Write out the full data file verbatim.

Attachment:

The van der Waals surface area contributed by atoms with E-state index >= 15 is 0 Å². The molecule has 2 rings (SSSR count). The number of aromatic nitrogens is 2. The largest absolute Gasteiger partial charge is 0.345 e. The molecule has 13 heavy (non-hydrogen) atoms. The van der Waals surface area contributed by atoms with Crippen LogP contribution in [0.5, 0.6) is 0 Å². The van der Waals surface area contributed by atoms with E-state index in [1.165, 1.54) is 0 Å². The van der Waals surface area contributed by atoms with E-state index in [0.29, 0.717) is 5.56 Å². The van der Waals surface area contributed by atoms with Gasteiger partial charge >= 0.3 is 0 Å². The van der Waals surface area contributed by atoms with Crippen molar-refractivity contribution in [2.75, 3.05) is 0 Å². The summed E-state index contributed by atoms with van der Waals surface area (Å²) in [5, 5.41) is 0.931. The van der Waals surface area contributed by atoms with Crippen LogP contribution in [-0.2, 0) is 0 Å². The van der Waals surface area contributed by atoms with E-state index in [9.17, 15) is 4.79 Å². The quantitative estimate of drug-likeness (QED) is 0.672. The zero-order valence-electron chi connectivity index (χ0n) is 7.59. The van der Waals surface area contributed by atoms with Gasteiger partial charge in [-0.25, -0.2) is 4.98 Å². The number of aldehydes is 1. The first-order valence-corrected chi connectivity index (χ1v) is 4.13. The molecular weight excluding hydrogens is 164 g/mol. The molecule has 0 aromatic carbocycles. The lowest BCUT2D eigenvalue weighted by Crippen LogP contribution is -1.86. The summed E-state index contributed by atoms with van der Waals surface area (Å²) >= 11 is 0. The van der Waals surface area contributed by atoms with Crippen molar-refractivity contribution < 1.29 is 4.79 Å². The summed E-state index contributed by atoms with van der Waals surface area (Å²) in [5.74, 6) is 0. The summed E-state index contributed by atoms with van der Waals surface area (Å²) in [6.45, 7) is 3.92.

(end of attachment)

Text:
The van der Waals surface area contributed by atoms with E-state index >= 15 is 0 Å². The molecule has 2 rings (SSSR count). The number of aromatic nitrogens is 2. The largest absolute Gasteiger partial charge is 0.345 e. The molecule has 13 heavy (non-hydrogen) atoms. The van der Waals surface area contributed by atoms with Crippen LogP contribution in [0.5, 0.6) is 0 Å². The van der Waals surface area contributed by atoms with E-state index in [1.165, 1.54) is 0 Å². The van der Waals surface area contributed by atoms with E-state index in [0.29, 0.717) is 5.56 Å². The van der Waals surface area contributed by atoms with Gasteiger partial charge >= 0.3 is 0 Å². The van der Waals surface area contributed by atoms with Crippen molar-refractivity contribution in [2.75, 3.05) is 0 Å². The summed E-state index contributed by atoms with van der Waals surface area (Å²) in [5, 5.41) is 0.931. The van der Waals surface area contributed by atoms with Crippen LogP contribution in [-0.2, 0) is 0 Å². The van der Waals surface area contributed by atoms with E-state index in [9.17, 15) is 4.79 Å². The quantitative estimate of drug-likeness (QED) is 0.672. The zero-order valence-electron chi connectivity index (χ0n) is 7.59. The van der Waals surface area contributed by atoms with Gasteiger partial charge in [-0.25, -0.2) is 4.98 Å². The number of aldehydes is 1. The first-order valence-corrected chi connectivity index (χ1v) is 4.13. The molecular weight excluding hydrogens is 164 g/mol. The molecule has 0 aromatic carbocycles. The lowest BCUT2D eigenvalue weighted by Crippen LogP contribution is -1.86. The summed E-state index contributed by atoms with van der Waals surface area (Å²) >= 11 is 0. The van der Waals surface area contributed by atoms with Crippen molar-refractivity contribution < 1.29 is 4.79 Å². The summed E-state index contributed by atoms with van der Waals surface area (Å²) in [5.74, 6) is 0. The summed E-state index contributed by atoms with van der Waals surface area (Å²) in [6.45, 7) is 3.92.